A year ago Morton were sitting second top of the league with the chance to go top if they beat Partick Thistle. In the event they drew 2-2 at Cappielow and were unlucky not to win.

Just 12 months after finishing second, Morton is five points adrift at the bottom. Yet, after saying at the start of the season that he was cutting the budget, the chairman must have reopened the purse strings.

The guys they’ve signed haven’t come to Greenock for three bangers and a balloon! So there are a lot of mixed messages coming out of the place.

Morton is effectively on their third team in a calendar year. The side from 12 months ago was broken up, then they created another one in August and that was also broken up and the manager sacked.

Now Shiels is creating his team and they are still struggling, rooted firmly to the bottom of the league in a desperate fight for survival to remain a full-time club.

Usually when a new manager takes over you get a positive response from players, but after Shiels came in the team went something like six games without a win in the SPFL Championship.

Are the rumours true that he lost the dressing room almost straight away – if, indeed, he ever had it in the first place?

I’m told before one game he began his pre-match team talk at two o’clock and was still talking at twenty to three while the players were desperate to do their warm-up.

Apparently when he was interviewed by the local TV station and asked why the new signings hadn’t made an immediate difference he replied “There is a problem with the association of the units.” Sorry, you what?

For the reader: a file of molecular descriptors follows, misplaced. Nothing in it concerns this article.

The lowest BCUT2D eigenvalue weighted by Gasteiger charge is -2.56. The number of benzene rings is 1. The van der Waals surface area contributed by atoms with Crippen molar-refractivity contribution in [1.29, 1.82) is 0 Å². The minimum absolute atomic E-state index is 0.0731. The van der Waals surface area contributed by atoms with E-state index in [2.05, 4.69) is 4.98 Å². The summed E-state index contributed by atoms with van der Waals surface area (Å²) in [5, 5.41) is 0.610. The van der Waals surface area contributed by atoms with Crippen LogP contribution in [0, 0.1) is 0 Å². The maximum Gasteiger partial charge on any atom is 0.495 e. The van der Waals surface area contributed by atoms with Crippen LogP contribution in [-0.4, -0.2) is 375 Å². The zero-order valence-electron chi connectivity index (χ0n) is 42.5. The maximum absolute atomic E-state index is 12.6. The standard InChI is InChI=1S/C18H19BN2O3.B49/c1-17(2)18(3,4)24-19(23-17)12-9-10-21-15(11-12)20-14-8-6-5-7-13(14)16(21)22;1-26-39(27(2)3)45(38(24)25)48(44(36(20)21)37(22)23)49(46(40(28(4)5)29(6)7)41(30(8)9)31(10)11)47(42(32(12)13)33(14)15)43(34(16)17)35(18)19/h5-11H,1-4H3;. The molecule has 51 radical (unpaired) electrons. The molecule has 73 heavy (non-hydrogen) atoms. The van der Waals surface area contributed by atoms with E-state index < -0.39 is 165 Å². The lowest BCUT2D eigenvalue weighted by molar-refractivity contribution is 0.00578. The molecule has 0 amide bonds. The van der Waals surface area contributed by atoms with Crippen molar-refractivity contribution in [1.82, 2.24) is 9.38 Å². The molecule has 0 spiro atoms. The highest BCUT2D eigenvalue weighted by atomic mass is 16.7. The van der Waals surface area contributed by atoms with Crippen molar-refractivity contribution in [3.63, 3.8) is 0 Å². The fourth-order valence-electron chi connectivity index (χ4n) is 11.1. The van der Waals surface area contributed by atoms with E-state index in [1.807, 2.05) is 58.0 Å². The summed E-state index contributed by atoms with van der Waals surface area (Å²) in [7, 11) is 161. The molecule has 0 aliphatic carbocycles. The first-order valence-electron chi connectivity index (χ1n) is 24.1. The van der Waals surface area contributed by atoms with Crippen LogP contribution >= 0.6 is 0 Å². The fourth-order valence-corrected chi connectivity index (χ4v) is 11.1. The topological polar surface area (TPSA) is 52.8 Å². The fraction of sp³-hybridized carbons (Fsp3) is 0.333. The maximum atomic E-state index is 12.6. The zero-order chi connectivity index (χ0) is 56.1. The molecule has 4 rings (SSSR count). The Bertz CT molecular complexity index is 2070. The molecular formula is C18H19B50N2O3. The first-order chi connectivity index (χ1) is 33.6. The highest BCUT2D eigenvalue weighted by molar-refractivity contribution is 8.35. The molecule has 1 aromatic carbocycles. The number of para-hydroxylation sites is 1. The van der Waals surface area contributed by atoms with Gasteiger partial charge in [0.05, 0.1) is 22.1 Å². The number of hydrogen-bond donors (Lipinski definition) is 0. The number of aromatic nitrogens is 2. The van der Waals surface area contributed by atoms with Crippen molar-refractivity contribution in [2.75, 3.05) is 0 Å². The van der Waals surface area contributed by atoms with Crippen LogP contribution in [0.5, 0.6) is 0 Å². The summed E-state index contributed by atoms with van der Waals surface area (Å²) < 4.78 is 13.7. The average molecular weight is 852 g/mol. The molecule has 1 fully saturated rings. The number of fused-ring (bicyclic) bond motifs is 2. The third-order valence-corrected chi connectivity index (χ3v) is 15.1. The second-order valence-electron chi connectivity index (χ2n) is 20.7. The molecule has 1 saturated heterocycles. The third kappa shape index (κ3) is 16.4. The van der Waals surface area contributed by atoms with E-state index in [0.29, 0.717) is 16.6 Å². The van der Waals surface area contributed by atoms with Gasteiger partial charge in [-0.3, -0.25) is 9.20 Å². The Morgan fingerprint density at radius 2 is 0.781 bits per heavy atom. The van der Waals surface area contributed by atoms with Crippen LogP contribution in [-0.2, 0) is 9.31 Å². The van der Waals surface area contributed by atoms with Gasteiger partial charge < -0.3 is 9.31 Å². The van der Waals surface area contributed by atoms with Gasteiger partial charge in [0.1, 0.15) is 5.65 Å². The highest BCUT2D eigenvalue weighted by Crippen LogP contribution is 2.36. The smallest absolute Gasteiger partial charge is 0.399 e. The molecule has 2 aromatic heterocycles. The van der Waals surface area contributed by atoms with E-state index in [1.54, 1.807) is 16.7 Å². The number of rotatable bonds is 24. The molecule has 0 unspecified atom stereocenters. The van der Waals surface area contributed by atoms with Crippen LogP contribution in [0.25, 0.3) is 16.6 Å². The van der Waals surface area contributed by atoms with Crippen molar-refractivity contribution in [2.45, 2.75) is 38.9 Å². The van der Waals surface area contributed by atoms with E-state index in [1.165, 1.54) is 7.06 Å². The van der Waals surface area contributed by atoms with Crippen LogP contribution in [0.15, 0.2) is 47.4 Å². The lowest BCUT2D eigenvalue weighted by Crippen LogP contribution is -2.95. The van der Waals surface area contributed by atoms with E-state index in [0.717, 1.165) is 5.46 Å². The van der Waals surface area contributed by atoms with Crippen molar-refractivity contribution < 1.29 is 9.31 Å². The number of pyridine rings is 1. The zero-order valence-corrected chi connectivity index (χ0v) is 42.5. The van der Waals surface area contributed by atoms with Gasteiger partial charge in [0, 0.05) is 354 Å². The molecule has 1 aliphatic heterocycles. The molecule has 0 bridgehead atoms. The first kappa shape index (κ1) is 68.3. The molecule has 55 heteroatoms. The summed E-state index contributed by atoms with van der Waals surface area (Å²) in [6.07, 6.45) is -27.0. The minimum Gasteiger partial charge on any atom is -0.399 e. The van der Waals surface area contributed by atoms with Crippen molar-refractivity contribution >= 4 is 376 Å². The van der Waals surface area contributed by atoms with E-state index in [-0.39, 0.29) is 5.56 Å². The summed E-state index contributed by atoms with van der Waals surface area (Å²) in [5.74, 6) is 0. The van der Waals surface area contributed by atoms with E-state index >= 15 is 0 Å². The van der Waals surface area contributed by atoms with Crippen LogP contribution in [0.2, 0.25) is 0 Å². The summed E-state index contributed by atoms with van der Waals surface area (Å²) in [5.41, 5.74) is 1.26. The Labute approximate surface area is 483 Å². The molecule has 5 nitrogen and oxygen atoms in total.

No much wonder his doctor told him to stop doing media interviews and shouting and bawling during games.

The doctor must obviously have diagnosed that he was suffering from a bad dose of bullshit and advised him to stay quiet for a few weeks!

Frankly, I think Shiels might well have lost the plot. Mind you, I find it strange that a man who was being interviewed for one of the top jobs in the Premiership at Inverness took the Morton job in the first place.

I fear for my old club. Maybe last weekend’s very good win at Livingston was the start of a bright new dawn, but the team needs to go on a run of four, five or six games to give themselves a chance of staying up.

Besides the Livingston result, the only other highlight this season was the League Cup win over Celtic.

I went with my pal Gerry Collins to the Raith Rovers game a couple of weeks ago, which finished goal-less, and the feeling I got from the crowd was one of grim acceptance that relegation is inevitable.

There was a lack of a supportive atmosphere and I thought “Oh, God this doesn’t bode well.” Not that I blame the fans.

Morton is drinking at the last chance saloon as far as Championship survival is concerned.

But I have been invited to be patron of the Morton Supporters’ Trust and I take the position up next month, so I have been watching closely what is happening at Cappielow to ensure I’m in a position to offer constructive thoughts.

Maybe the third team Shiels is putting together in the space of a year will get us out of the mess, but he’ll need to use all his experience, otherwise the spectre of part-time football looms and whatever that might mean in the longer term.

If that happens Morton will also miss out on what is shaping up to be a very exciting league next season with Rangers and Hearts involved.